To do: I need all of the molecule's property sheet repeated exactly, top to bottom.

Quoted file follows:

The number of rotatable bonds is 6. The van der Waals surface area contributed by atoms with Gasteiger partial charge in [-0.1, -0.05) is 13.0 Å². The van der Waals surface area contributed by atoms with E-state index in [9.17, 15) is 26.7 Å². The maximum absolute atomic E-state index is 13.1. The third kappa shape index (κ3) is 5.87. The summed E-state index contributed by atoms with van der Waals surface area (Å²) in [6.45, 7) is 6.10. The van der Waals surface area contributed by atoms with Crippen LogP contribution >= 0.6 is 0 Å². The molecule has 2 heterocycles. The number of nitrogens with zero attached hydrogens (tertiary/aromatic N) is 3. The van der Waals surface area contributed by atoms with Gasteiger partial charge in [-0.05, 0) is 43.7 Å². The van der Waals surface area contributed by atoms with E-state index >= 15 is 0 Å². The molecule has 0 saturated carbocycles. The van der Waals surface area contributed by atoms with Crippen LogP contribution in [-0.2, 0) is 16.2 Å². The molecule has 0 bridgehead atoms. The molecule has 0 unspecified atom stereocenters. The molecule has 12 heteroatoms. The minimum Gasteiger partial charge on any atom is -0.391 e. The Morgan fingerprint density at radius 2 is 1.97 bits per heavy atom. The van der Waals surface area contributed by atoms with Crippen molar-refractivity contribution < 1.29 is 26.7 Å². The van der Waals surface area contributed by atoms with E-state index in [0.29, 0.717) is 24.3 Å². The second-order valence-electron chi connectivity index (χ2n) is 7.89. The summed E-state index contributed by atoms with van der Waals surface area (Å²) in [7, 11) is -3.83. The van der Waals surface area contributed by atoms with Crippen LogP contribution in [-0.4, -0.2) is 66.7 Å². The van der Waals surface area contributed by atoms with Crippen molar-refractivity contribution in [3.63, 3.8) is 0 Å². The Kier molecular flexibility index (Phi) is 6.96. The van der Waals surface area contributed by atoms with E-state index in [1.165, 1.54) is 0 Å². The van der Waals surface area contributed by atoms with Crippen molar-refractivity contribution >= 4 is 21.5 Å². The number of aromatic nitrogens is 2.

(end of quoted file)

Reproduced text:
The number of rotatable bonds is 6. The van der Waals surface area contributed by atoms with Gasteiger partial charge in [-0.1, -0.05) is 13.0 Å². The van der Waals surface area contributed by atoms with E-state index in [9.17, 15) is 26.7 Å². The maximum absolute atomic E-state index is 13.1. The third kappa shape index (κ3) is 5.87. The summed E-state index contributed by atoms with van der Waals surface area (Å²) in [6.45, 7) is 6.10. The van der Waals surface area contributed by atoms with Crippen LogP contribution >= 0.6 is 0 Å². The molecule has 2 heterocycles. The number of nitrogens with zero attached hydrogens (tertiary/aromatic N) is 3. The van der Waals surface area contributed by atoms with Gasteiger partial charge in [-0.05, 0) is 43.7 Å². The van der Waals surface area contributed by atoms with E-state index >= 15 is 0 Å². The molecule has 0 saturated carbocycles. The van der Waals surface area contributed by atoms with Crippen LogP contribution in [-0.2, 0) is 16.2 Å². The molecule has 0 bridgehead atoms. The molecule has 0 unspecified atom stereocenters. The molecule has 12 heteroatoms. The minimum Gasteiger partial charge on any atom is -0.391 e. The Morgan fingerprint density at radius 2 is 1.97 bits per heavy atom. The van der Waals surface area contributed by atoms with Crippen molar-refractivity contribution < 1.29 is 26.7 Å². The van der Waals surface area contributed by atoms with E-state index in [0.29, 0.717) is 24.3 Å². The second-order valence-electron chi connectivity index (χ2n) is 7.89. The summed E-state index contributed by atoms with van der Waals surface area (Å²) in [7, 11) is -3.83. The van der Waals surface area contributed by atoms with Crippen LogP contribution in [-0.4, -0.2) is 66.7 Å². The van der Waals surface area contributed by atoms with Crippen molar-refractivity contribution in [3.63, 3.8) is 0 Å². The Kier molecular flexibility index (Phi) is 6.96. The van der Waals surface area contributed by atoms with E-state index in [1.165, 1.54) is 0 Å². The van der Waals surface area contributed by atoms with Crippen molar-refractivity contribution >= 4 is 21.5 Å². The number of aromatic nitrogens is 2.